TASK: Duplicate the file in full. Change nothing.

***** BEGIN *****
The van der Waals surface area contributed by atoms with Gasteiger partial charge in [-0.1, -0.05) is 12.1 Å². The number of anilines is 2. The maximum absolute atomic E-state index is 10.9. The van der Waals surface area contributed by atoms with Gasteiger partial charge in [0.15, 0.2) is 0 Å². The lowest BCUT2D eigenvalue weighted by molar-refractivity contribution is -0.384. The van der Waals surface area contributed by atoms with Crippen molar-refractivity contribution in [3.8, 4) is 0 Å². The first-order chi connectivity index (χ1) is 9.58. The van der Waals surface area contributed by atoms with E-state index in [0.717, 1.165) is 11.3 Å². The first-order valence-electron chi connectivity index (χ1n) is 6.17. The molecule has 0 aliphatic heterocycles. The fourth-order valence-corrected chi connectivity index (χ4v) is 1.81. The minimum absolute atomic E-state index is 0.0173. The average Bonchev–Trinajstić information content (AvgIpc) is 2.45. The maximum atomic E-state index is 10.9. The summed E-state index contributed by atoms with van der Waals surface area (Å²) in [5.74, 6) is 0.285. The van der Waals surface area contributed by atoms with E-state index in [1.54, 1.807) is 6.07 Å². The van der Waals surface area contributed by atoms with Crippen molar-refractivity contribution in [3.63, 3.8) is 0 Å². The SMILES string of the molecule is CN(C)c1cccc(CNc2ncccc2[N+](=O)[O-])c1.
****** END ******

The van der Waals surface area contributed by atoms with Gasteiger partial charge in [-0.1, -0.05) is 12.1 Å². The number of anilines is 2. The maximum absolute atomic E-state index is 10.9. The van der Waals surface area contributed by atoms with Gasteiger partial charge in [0.15, 0.2) is 0 Å². The lowest BCUT2D eigenvalue weighted by molar-refractivity contribution is -0.384. The van der Waals surface area contributed by atoms with Crippen molar-refractivity contribution in [3.8, 4) is 0 Å². The first-order chi connectivity index (χ1) is 9.58. The van der Waals surface area contributed by atoms with E-state index in [0.717, 1.165) is 11.3 Å². The first-order valence-electron chi connectivity index (χ1n) is 6.17. The molecule has 0 aliphatic heterocycles. The fourth-order valence-corrected chi connectivity index (χ4v) is 1.81. The minimum absolute atomic E-state index is 0.0173. The average Bonchev–Trinajstić information content (AvgIpc) is 2.45. The maximum atomic E-state index is 10.9. The summed E-state index contributed by atoms with van der Waals surface area (Å²) in [5.74, 6) is 0.285. The van der Waals surface area contributed by atoms with E-state index in [1.54, 1.807) is 6.07 Å². The van der Waals surface area contributed by atoms with Crippen molar-refractivity contribution in [3.63, 3.8) is 0 Å². The SMILES string of the molecule is CN(C)c1cccc(CNc2ncccc2[N+](=O)[O-])c1.